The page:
Research


with Aaron Chalfin


A large literature establishes that hiring police officers leads to reductions in crime and that investments in police are a relatively efficient means of crime control compared to investments in prisons. One concern, however, is that because police officers make arrests in the course of their duties, police hiring, while relatively efficient, is an inevitable driver of "mass incarceration." This research considers the dynamics through which police hiring affects downstream incarceration rates. Using state-level panel data as well county-level data from California, we uncover novel evidence in favor of a potentially unexpected and yet entirely intuitive result --- that investments in law enforcement are unlikely to markedly increase state prison populations and may even lead to a modest decrease in the number of state prisoners. As such, investments in police may, in fact, yield a "double dividend'' to society, by reducing incarceration rates as well as crime rates.


Click here to download paper


with Aaron Chalfin and Maria Cuellar


In his 2014 Sutherland address to the American Society of Criminology, David Weisburd demonstrated empirically that the share of crime that is accounted for by the most crime-ridden street segments is notably high and strikingly similar across cities, an empirical regularity that Weisburd refers to as the “law of crime concentration.” We build upon recent work in this area that points out that the concentration of a large share of crime amongst a small number of street segments can, in some cases, be a mechanical artifact of the degree of crime density in a city rather than the signature of an empirical law. Using data from three of the largest cities in the United States, we identify crime concentration by comparing observed crime concentration to a counterfactual distribution of crimes generated by randomizing crimes to street segments. We show that this method avoids a key pitfall that causes existing methods of measuring crime concentration to overstate the degree of crime concentration in a city. Most (but not all) crimes are, in fact, concentrated amongst a small number of hot spots but the precise relationship is weaker — sometimes considerably so — than has been documented in the empirical literature. We further show that, within a city, crime is least concentrated in the neighborhoods that experience the largest number of crimes. Accordingly, the law of crime concentration sometimes holds only tenuously in the communities in which crimes are most prevalent. We conclude that Weisburd’s original intuition remains largely intact though the law of crime concentration requires some qualification.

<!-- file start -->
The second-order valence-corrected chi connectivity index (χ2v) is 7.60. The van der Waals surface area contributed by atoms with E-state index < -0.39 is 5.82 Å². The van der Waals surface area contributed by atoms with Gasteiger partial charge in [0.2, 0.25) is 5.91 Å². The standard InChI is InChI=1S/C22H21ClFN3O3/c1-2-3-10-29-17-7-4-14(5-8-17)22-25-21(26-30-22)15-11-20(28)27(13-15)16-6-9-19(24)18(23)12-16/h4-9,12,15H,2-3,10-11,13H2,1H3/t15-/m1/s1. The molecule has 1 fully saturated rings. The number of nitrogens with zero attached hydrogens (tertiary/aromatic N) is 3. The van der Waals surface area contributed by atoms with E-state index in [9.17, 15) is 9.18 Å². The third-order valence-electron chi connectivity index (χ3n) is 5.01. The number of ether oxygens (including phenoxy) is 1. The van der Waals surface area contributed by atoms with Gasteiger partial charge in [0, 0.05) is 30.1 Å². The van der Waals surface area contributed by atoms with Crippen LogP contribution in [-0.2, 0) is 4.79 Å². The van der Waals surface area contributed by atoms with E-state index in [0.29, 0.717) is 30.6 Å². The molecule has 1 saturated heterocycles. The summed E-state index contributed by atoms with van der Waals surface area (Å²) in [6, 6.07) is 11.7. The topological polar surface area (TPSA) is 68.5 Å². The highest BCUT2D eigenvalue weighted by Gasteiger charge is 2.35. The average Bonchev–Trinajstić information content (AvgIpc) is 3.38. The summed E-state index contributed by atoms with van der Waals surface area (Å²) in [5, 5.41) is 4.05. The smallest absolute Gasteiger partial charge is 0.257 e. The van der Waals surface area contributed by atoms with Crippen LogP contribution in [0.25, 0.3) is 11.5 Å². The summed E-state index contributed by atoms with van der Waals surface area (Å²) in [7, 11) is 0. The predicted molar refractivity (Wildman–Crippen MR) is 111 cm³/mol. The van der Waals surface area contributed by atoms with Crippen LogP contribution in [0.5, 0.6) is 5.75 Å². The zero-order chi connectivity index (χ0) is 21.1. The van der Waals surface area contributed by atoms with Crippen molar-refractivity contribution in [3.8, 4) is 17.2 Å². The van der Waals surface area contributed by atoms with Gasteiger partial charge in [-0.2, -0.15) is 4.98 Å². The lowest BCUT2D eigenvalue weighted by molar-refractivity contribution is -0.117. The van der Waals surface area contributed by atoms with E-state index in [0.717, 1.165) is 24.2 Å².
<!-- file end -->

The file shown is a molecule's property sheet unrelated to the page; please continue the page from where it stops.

Click here to download paper



Door locks are an ubiquitous form of security to control access to a building with the goal of reducing crime there. However, research on door locks is often limited by methodological issues and primarily focuses on residential or commercial locations. This paper assesses the impact of card reader door locks on school buildings on an urban universitycampus. Using a difference-in-differences approach, this paper estimates the effect of cardreader locks on crime in buildings. The results indicate that the locks do not significantly affect crime within the buildings. Avenues for future research, including suggestions of specific universities at which to conduct further studies, are discussed.